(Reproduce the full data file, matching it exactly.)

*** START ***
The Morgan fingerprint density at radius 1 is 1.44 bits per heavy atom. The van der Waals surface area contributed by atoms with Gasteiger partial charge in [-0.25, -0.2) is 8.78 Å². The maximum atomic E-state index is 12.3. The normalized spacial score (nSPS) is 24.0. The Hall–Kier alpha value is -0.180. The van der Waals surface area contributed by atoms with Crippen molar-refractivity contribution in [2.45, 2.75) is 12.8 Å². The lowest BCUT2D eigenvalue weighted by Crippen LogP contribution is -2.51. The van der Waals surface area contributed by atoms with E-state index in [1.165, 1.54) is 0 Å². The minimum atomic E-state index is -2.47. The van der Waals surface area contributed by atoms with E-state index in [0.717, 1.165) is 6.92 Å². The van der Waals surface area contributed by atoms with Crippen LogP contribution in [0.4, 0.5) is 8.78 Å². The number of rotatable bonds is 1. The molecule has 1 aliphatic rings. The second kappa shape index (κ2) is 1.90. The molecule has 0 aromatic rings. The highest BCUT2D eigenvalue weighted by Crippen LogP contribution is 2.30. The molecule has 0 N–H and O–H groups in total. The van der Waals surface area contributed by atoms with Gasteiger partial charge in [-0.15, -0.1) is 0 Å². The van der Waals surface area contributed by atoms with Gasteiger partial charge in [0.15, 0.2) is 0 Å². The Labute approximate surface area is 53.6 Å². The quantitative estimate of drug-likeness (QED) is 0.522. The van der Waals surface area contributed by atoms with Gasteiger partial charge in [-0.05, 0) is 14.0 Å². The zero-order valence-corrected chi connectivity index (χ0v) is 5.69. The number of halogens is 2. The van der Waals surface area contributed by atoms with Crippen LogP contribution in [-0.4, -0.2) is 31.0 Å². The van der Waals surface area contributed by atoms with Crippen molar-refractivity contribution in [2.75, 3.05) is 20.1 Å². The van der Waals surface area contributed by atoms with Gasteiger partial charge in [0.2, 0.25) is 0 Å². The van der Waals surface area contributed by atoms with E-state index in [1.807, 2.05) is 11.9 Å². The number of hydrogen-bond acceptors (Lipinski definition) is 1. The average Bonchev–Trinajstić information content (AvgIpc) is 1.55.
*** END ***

The Morgan fingerprint density at radius 1 is 1.44 bits per heavy atom. The van der Waals surface area contributed by atoms with Gasteiger partial charge in [-0.25, -0.2) is 8.78 Å². The maximum atomic E-state index is 12.3. The normalized spacial score (nSPS) is 24.0. The Hall–Kier alpha value is -0.180. The van der Waals surface area contributed by atoms with Crippen molar-refractivity contribution in [2.45, 2.75) is 12.8 Å². The lowest BCUT2D eigenvalue weighted by Crippen LogP contribution is -2.51. The van der Waals surface area contributed by atoms with E-state index in [1.165, 1.54) is 0 Å². The minimum atomic E-state index is -2.47. The van der Waals surface area contributed by atoms with E-state index in [0.717, 1.165) is 6.92 Å². The van der Waals surface area contributed by atoms with Crippen LogP contribution in [0.4, 0.5) is 8.78 Å². The number of rotatable bonds is 1. The molecule has 1 aliphatic rings. The second kappa shape index (κ2) is 1.90. The molecule has 0 aromatic rings. The highest BCUT2D eigenvalue weighted by Crippen LogP contribution is 2.30. The molecule has 0 N–H and O–H groups in total. The van der Waals surface area contributed by atoms with Gasteiger partial charge in [-0.15, -0.1) is 0 Å². The van der Waals surface area contributed by atoms with Gasteiger partial charge in [0.15, 0.2) is 0 Å². The Labute approximate surface area is 53.6 Å². The quantitative estimate of drug-likeness (QED) is 0.522. The van der Waals surface area contributed by atoms with Gasteiger partial charge in [-0.05, 0) is 14.0 Å². The zero-order valence-corrected chi connectivity index (χ0v) is 5.69. The number of halogens is 2. The van der Waals surface area contributed by atoms with Crippen LogP contribution in [-0.4, -0.2) is 31.0 Å². The van der Waals surface area contributed by atoms with Crippen molar-refractivity contribution in [2.75, 3.05) is 20.1 Å². The van der Waals surface area contributed by atoms with Gasteiger partial charge in [0.2, 0.25) is 0 Å². The van der Waals surface area contributed by atoms with E-state index in [1.807, 2.05) is 11.9 Å². The number of hydrogen-bond acceptors (Lipinski definition) is 1. The average Bonchev–Trinajstić information content (AvgIpc) is 1.55.